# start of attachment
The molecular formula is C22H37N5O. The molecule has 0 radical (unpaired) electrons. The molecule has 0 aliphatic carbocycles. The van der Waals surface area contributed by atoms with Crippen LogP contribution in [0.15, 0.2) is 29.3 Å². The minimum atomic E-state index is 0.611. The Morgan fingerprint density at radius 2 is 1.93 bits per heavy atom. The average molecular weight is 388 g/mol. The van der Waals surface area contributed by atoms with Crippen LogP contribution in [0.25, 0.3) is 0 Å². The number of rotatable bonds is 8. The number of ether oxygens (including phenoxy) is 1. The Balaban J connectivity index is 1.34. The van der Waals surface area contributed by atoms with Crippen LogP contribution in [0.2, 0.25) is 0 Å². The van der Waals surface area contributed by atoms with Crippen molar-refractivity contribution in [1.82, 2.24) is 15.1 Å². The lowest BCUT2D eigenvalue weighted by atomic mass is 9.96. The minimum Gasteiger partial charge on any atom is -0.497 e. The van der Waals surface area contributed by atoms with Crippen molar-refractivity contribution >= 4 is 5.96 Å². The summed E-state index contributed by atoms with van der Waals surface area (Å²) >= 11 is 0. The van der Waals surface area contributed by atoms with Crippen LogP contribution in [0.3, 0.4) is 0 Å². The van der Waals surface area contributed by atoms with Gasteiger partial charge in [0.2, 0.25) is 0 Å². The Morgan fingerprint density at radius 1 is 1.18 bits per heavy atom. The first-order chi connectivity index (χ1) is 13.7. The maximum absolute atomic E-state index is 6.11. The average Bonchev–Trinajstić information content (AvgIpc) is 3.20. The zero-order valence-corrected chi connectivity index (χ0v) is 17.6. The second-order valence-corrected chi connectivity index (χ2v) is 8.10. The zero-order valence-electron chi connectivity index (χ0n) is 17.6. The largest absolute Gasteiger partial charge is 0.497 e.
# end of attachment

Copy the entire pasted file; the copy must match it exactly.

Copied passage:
The molecular formula is C22H37N5O. The molecule has 0 radical (unpaired) electrons. The molecule has 0 aliphatic carbocycles. The van der Waals surface area contributed by atoms with Crippen LogP contribution in [0.15, 0.2) is 29.3 Å². The minimum atomic E-state index is 0.611. The Morgan fingerprint density at radius 2 is 1.93 bits per heavy atom. The average molecular weight is 388 g/mol. The van der Waals surface area contributed by atoms with Crippen LogP contribution in [0.25, 0.3) is 0 Å². The number of rotatable bonds is 8. The number of ether oxygens (including phenoxy) is 1. The Balaban J connectivity index is 1.34. The van der Waals surface area contributed by atoms with Crippen LogP contribution in [0.2, 0.25) is 0 Å². The van der Waals surface area contributed by atoms with Crippen molar-refractivity contribution in [1.82, 2.24) is 15.1 Å². The lowest BCUT2D eigenvalue weighted by atomic mass is 9.96. The minimum Gasteiger partial charge on any atom is -0.497 e. The van der Waals surface area contributed by atoms with Crippen molar-refractivity contribution >= 4 is 5.96 Å². The summed E-state index contributed by atoms with van der Waals surface area (Å²) >= 11 is 0. The van der Waals surface area contributed by atoms with Crippen LogP contribution in [0.3, 0.4) is 0 Å². The van der Waals surface area contributed by atoms with Gasteiger partial charge in [0.2, 0.25) is 0 Å². The Morgan fingerprint density at radius 1 is 1.18 bits per heavy atom. The first-order chi connectivity index (χ1) is 13.7. The maximum absolute atomic E-state index is 6.11. The average Bonchev–Trinajstić information content (AvgIpc) is 3.20. The zero-order valence-corrected chi connectivity index (χ0v) is 17.6. The second-order valence-corrected chi connectivity index (χ2v) is 8.10. The zero-order valence-electron chi connectivity index (χ0n) is 17.6. The largest absolute Gasteiger partial charge is 0.497 e.